This can be accomplished electronically or through physical adjustments to the room. However, there are a few terms which are important to understand first.
First order reflections are the first locations where sound reflects between your ears and the speakers. This is often a wall, the floor, and the ceiling at a point roughly mid-way between the seating position and the front of the speaker. When tuning a room, the first reflections are commonly treated with either diffusion or absorption. Absorption can be simple -using everyday items like drapes, fabric walls -or more sophisticated such as purpose-built acoustical treatments. Installation of treatments on these locations can be dramatically beneficial to an audiophile or home theatre installation.
Room tuning is a way to describe the art and science of adjusting room acoustics using physical and/or electronic means for audiophile and home theatre rooms. There are many ways to tune a room, but the most common are using physical pieces of room acoustic treatment (like absorption & diffusion, mentioned above), and through digital means, using some sort of digital EQ
Diffusion is an aspect of room tuning with the idea of breaking up standing audio wavers in an audiophile or home theatre room. At a basic level, smooth surfaces are more reflective than rough ones. The rough surfaces disperse audio better, while the smooth ones (such as glass, smooth walls, or stone floors) create more echoes and reflections. A brick wall is an example of a surface that provides diffusion in a real-world audio environment. RPG's BAD panels combine a mix of absorption and diffusion, normally covered by a fabric wall.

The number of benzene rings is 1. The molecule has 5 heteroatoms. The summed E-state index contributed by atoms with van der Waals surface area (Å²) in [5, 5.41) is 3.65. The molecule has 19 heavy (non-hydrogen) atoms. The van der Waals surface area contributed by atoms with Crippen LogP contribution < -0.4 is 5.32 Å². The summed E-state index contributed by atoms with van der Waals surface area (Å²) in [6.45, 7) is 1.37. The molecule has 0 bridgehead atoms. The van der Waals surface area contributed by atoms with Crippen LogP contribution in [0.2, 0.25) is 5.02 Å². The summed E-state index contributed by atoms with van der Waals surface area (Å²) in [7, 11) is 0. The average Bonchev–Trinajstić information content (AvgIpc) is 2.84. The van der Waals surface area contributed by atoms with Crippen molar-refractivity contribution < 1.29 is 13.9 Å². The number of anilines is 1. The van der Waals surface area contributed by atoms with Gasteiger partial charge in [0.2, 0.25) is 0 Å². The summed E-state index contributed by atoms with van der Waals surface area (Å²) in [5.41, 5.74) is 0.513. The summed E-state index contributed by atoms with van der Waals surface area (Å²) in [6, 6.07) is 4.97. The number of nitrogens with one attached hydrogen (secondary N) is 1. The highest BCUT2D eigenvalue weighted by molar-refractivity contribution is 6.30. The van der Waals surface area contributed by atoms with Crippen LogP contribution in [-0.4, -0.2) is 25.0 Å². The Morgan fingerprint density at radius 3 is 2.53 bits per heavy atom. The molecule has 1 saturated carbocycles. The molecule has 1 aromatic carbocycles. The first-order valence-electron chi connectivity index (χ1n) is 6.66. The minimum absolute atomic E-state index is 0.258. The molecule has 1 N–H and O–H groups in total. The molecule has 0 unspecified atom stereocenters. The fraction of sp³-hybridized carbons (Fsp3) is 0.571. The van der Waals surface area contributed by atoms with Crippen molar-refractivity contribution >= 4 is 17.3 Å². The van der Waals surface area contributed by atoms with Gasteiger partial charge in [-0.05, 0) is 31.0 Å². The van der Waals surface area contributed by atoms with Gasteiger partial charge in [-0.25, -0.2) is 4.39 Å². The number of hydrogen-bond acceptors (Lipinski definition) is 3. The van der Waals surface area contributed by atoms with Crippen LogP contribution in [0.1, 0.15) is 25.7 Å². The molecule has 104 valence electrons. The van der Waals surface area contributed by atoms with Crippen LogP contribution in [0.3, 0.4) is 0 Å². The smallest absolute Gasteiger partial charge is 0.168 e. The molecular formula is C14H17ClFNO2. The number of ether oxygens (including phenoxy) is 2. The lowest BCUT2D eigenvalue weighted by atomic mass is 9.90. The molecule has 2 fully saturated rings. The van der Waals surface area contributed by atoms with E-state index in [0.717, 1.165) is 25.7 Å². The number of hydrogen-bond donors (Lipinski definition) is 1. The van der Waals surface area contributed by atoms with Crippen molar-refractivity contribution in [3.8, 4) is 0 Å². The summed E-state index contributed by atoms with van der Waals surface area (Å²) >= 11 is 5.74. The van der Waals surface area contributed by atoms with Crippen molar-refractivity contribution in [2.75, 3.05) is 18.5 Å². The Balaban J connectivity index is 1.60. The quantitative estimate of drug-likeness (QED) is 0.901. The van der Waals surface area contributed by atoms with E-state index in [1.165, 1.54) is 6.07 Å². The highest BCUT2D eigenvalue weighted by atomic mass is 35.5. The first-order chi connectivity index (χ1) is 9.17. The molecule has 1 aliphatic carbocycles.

Bass traps are acoustical treatment devices used in room tuning and are designed to absorb the long bass wave energy that often gets energized in the corners of a home theatre room. They help clear up that "clogged-up" or "muddy" bass sound, thereby making a room sound tighter, louder and more in control on the low end. Note: A room with all-absorptive surfaces will not be a good-sounding room. A balance of diffusion and absorption is required to achieve a good audio environment.
The combination of strategic speaker placement and acoustic treatment will elevate your listening experience.
Early reflection control combined with careful speaker placement will result in a transparent sound stage with tight, focused imaging.
Smart choice of listening position, speaker placement, and bass absorption will produce a tighter, more even low end with better bass extension.
An acoustically treated room makes it easier to emotionally connect with your music, or immerse into the movie world! You will experience a new level of depth and clarity, letting you hear crisp details and the full dynamic range in high fidelity.